Howard Russell, president of Christian Healthcare Ministries, reports that Medi-Share is in compliance with all applicable federal regulations.

David Adams, a critic of the crackdown on such ministries, said the alternative coverage plans should be an option for families.  He adds, "The consumer is the one left hanging in this battle with the uncertainly caused by arbitrary laws and official inaction," Adams said. "We need to have a public discussion about why we're limiting people and their abilities to freely contract for health care coverage."

The Medi-Share plan is simple and streamlined. Medi-Share participants have saved more than $600 million in healthcare expenses by sharing in each others medical bills instead of monthly premiums. Medi-Share participants on an average pay 20% to 30% less for healthcare. 

Obamacare, if instituted in the states, will require all uninsured to purchase medical insurance. What do you want to bet, Obama didn't have this initiative in mind?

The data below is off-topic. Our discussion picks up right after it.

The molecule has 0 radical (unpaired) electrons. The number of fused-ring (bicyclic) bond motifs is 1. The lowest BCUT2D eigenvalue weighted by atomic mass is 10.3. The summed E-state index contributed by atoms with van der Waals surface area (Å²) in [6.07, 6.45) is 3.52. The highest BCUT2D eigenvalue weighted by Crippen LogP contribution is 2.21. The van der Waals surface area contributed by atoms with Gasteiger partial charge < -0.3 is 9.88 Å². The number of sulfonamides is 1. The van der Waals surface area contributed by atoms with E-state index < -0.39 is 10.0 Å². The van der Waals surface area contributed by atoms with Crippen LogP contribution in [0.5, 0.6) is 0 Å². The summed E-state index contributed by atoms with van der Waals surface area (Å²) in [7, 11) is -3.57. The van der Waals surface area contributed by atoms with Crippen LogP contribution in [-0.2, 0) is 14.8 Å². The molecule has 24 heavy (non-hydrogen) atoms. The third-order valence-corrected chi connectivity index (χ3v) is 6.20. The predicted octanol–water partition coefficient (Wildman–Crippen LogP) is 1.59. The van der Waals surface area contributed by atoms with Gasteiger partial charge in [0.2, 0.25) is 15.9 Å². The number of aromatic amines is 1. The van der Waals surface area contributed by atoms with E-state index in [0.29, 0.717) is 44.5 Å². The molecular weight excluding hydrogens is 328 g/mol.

Medi-Share is recommended by financial consultant Dave Ramsey and would be ideal for teachers at Christian Schools.

Call 1-866-606-7390 or go here to request free information.

Julea Ward Freedom of Conscience Act

The Michigan House has passed a bill named after an Eastern Michigan University (EMU) student who was kicked out of the school's counseling program because of her faith.

In 2009, Julea Ward (pictured above) was expelled from the university's counseling program because of her Christian beliefs, particularly against homosexuality. But earlier this year, the Sixth U.S. Circuit of Appeals sided with the student, ruling that "a reasonable jury would conclude that Ward's professors ejected her from the counseling program because of hostility toward her speech and faith ...." That opinion reversed an earlier district court decision in favor of the university.